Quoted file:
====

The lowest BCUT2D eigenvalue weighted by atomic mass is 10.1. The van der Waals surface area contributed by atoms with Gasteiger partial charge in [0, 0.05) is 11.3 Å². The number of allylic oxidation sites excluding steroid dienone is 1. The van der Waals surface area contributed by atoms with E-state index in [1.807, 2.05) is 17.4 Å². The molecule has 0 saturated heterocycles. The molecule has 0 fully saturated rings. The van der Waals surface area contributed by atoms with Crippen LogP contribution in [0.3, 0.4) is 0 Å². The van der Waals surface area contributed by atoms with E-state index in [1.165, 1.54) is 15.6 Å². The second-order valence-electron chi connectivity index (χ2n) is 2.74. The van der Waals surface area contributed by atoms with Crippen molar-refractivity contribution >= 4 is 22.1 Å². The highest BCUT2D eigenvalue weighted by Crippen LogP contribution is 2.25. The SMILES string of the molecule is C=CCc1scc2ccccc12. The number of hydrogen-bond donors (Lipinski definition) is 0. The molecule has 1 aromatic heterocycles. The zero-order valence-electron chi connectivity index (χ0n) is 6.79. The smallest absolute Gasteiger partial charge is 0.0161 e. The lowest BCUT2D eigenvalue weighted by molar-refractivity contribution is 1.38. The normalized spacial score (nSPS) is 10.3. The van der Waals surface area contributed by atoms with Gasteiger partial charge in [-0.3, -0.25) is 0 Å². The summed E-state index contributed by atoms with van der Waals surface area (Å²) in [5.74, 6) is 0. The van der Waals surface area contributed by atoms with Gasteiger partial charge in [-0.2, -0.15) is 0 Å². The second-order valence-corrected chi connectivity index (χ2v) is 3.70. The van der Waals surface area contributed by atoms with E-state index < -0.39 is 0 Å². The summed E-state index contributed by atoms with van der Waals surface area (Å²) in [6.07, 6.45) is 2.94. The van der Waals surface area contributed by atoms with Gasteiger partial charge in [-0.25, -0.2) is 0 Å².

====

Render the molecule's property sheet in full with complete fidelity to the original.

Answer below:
The lowest BCUT2D eigenvalue weighted by atomic mass is 10.1. The van der Waals surface area contributed by atoms with Gasteiger partial charge in [0, 0.05) is 11.3 Å². The number of allylic oxidation sites excluding steroid dienone is 1. The van der Waals surface area contributed by atoms with E-state index in [1.807, 2.05) is 17.4 Å². The molecule has 0 saturated heterocycles. The molecule has 0 fully saturated rings. The van der Waals surface area contributed by atoms with Crippen LogP contribution in [0.3, 0.4) is 0 Å². The van der Waals surface area contributed by atoms with E-state index in [1.165, 1.54) is 15.6 Å². The second-order valence-electron chi connectivity index (χ2n) is 2.74. The van der Waals surface area contributed by atoms with Crippen molar-refractivity contribution >= 4 is 22.1 Å². The highest BCUT2D eigenvalue weighted by Crippen LogP contribution is 2.25. The SMILES string of the molecule is C=CCc1scc2ccccc12. The number of hydrogen-bond donors (Lipinski definition) is 0. The molecule has 1 aromatic heterocycles. The zero-order valence-electron chi connectivity index (χ0n) is 6.79. The smallest absolute Gasteiger partial charge is 0.0161 e. The lowest BCUT2D eigenvalue weighted by molar-refractivity contribution is 1.38. The normalized spacial score (nSPS) is 10.3. The van der Waals surface area contributed by atoms with Gasteiger partial charge in [-0.3, -0.25) is 0 Å². The summed E-state index contributed by atoms with van der Waals surface area (Å²) in [5.74, 6) is 0. The van der Waals surface area contributed by atoms with Gasteiger partial charge in [-0.2, -0.15) is 0 Å². The second-order valence-corrected chi connectivity index (χ2v) is 3.70. The van der Waals surface area contributed by atoms with E-state index < -0.39 is 0 Å². The summed E-state index contributed by atoms with van der Waals surface area (Å²) in [6.07, 6.45) is 2.94. The van der Waals surface area contributed by atoms with Gasteiger partial charge in [-0.25, -0.2) is 0 Å².